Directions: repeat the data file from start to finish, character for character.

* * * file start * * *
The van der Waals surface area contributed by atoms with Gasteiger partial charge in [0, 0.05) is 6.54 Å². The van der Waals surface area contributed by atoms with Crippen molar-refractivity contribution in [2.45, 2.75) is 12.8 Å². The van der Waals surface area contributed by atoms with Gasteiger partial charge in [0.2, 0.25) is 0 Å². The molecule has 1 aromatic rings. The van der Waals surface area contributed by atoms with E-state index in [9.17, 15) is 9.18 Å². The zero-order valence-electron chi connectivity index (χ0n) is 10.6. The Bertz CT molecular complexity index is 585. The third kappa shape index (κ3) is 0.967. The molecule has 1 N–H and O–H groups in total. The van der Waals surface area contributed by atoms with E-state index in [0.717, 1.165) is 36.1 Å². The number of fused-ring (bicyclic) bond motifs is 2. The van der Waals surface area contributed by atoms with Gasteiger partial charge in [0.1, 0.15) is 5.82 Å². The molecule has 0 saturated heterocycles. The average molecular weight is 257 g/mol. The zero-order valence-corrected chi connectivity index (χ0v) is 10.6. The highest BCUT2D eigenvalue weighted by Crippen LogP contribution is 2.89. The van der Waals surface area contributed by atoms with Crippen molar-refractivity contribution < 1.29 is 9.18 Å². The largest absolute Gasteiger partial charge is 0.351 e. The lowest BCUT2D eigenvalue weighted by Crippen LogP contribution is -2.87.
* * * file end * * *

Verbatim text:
The van der Waals surface area contributed by atoms with Gasteiger partial charge in [0, 0.05) is 6.54 Å². The van der Waals surface area contributed by atoms with Crippen molar-refractivity contribution in [2.45, 2.75) is 12.8 Å². The van der Waals surface area contributed by atoms with Gasteiger partial charge in [0.2, 0.25) is 0 Å². The molecule has 1 aromatic rings. The van der Waals surface area contributed by atoms with E-state index in [9.17, 15) is 9.18 Å². The zero-order valence-electron chi connectivity index (χ0n) is 10.6. The Bertz CT molecular complexity index is 585. The third kappa shape index (κ3) is 0.967. The molecule has 1 N–H and O–H groups in total. The van der Waals surface area contributed by atoms with E-state index in [0.717, 1.165) is 36.1 Å². The number of fused-ring (bicyclic) bond motifs is 2. The van der Waals surface area contributed by atoms with Gasteiger partial charge in [0.1, 0.15) is 5.82 Å². The molecule has 0 saturated heterocycles. The average molecular weight is 257 g/mol. The zero-order valence-corrected chi connectivity index (χ0v) is 10.6. The highest BCUT2D eigenvalue weighted by Crippen LogP contribution is 2.89. The van der Waals surface area contributed by atoms with Crippen molar-refractivity contribution < 1.29 is 9.18 Å². The largest absolute Gasteiger partial charge is 0.351 e. The lowest BCUT2D eigenvalue weighted by Crippen LogP contribution is -2.87.